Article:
A broken bone, amputation, or spinal injury can be devastating. A person who suffers such an injurymay be unable to work, making it difficult to pay bills and make ends meet. If a bone-related injury prevents a person from working for at least a year, it may qualify the injured person for Social Security Disability Benefits, which will help make up for some of thelost wages and assist with other financial needs.

To receive SSDI benefits, a personmust have an injury or disorder that qualifies under governmentguidelines. A bone-related injury must prevent the person injuredfrom being able to work for at least a year. These include spinal disorders that compromise a nerve root or the spinal cord, such as spinal stenosis, osteoarthritis, or a fractured vertebra.

Amputation, due to any work-related or other cause, may also be covered. To qualify for SSDI benefits, the injury must result in the loss of both hands, one or both lower extremities, or one hand and one lower extremity. Hip disarticulation or a hemipelvectomy may also be covered under SSDI guidelines.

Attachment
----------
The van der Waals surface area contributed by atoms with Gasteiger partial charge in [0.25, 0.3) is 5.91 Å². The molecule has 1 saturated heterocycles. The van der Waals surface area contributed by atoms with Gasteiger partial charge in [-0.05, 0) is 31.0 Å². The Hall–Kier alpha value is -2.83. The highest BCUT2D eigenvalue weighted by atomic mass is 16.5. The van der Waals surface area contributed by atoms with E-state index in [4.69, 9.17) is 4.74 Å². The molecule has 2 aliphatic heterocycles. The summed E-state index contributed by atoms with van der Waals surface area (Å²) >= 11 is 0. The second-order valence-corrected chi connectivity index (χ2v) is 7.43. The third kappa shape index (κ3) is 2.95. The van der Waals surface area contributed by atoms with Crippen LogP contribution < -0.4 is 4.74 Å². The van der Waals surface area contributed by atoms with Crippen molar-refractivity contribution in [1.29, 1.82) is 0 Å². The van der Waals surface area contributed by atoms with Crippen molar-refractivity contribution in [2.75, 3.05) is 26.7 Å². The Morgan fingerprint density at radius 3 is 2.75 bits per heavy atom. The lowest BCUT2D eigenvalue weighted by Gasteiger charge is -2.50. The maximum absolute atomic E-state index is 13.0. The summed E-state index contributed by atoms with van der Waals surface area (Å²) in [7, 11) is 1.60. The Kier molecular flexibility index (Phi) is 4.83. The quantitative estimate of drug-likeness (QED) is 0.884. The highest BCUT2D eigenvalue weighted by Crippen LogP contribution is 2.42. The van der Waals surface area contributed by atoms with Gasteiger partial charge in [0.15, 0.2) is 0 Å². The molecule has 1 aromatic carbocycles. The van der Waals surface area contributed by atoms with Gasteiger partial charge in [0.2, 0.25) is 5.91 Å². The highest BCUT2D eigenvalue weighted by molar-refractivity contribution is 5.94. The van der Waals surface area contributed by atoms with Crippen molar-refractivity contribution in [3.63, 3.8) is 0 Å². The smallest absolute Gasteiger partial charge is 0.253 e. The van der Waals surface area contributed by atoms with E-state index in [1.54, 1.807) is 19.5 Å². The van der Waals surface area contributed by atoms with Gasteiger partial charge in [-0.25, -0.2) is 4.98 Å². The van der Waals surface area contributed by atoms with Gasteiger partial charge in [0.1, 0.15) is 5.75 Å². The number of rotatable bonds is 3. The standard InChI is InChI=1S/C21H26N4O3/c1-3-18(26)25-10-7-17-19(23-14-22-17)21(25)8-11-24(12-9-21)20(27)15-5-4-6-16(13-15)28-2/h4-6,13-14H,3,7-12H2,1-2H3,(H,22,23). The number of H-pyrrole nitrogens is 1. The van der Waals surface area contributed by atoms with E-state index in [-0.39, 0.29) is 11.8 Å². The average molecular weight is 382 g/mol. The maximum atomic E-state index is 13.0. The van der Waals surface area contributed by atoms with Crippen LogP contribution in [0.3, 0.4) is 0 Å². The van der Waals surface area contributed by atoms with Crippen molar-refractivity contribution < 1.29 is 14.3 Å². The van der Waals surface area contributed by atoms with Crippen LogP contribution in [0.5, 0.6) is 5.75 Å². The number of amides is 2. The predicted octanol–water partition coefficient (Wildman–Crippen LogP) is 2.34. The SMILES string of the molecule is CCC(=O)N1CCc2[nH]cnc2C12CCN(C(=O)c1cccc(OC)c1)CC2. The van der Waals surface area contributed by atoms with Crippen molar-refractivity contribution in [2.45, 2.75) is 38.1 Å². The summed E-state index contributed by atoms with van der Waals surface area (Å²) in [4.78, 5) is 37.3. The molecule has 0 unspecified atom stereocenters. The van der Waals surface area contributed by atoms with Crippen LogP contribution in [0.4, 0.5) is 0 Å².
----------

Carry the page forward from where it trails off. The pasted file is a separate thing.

Certain broken bones that inhibit movement may also qualify for SSDI benefits. A fractured pelvis, femur, tibia or broken tarsal bones fall within the guidelines. So do fractures of the humerus, ulna or radius in one or both arms.

While all of these should qualify for benefits, applying for SSDI benefits for injuries or illness can still be a daunting process, especially when already suffering from a devastating injury.To help the process, it is important to obtain and keep copies of medical records during treatment because injuries must meet certain thresholds under SSDI. The assistance of an experienced attorney can also help, particularly if a person is initially denied benefits and wants to appeal the decision.